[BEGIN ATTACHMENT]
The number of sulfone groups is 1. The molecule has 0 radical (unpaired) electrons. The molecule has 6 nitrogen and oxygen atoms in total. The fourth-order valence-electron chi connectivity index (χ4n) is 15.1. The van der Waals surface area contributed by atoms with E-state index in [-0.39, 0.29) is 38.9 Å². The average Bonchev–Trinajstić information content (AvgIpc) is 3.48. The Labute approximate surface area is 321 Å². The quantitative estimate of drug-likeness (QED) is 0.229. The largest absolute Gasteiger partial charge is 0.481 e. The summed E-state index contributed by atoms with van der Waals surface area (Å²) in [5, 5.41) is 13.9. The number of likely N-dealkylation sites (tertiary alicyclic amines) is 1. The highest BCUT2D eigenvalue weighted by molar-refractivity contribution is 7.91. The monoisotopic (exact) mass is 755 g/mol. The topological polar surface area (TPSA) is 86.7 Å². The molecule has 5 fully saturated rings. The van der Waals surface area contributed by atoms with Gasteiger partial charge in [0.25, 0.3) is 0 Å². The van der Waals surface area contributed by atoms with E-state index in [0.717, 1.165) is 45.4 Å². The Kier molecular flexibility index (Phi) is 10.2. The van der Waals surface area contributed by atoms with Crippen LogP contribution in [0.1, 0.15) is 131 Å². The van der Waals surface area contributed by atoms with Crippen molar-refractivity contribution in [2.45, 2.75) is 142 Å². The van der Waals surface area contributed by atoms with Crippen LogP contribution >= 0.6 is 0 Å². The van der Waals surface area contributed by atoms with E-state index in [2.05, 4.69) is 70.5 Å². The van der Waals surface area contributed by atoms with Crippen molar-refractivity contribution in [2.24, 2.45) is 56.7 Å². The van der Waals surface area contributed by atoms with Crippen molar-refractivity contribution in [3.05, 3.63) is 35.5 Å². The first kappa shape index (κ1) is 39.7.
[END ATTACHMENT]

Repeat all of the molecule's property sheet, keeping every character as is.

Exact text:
The number of sulfone groups is 1. The molecule has 0 radical (unpaired) electrons. The molecule has 6 nitrogen and oxygen atoms in total. The fourth-order valence-electron chi connectivity index (χ4n) is 15.1. The van der Waals surface area contributed by atoms with E-state index in [-0.39, 0.29) is 38.9 Å². The average Bonchev–Trinajstić information content (AvgIpc) is 3.48. The Labute approximate surface area is 321 Å². The quantitative estimate of drug-likeness (QED) is 0.229. The largest absolute Gasteiger partial charge is 0.481 e. The summed E-state index contributed by atoms with van der Waals surface area (Å²) in [5, 5.41) is 13.9. The number of likely N-dealkylation sites (tertiary alicyclic amines) is 1. The highest BCUT2D eigenvalue weighted by molar-refractivity contribution is 7.91. The monoisotopic (exact) mass is 755 g/mol. The topological polar surface area (TPSA) is 86.7 Å². The molecule has 5 fully saturated rings. The van der Waals surface area contributed by atoms with Gasteiger partial charge in [0.25, 0.3) is 0 Å². The van der Waals surface area contributed by atoms with E-state index in [0.717, 1.165) is 45.4 Å². The Kier molecular flexibility index (Phi) is 10.2. The van der Waals surface area contributed by atoms with Crippen LogP contribution in [0.1, 0.15) is 131 Å². The van der Waals surface area contributed by atoms with Crippen molar-refractivity contribution in [2.45, 2.75) is 142 Å². The van der Waals surface area contributed by atoms with Crippen LogP contribution >= 0.6 is 0 Å². The van der Waals surface area contributed by atoms with E-state index in [2.05, 4.69) is 70.5 Å². The van der Waals surface area contributed by atoms with Crippen molar-refractivity contribution in [2.24, 2.45) is 56.7 Å². The van der Waals surface area contributed by atoms with Crippen molar-refractivity contribution in [3.05, 3.63) is 35.5 Å². The first kappa shape index (κ1) is 39.7.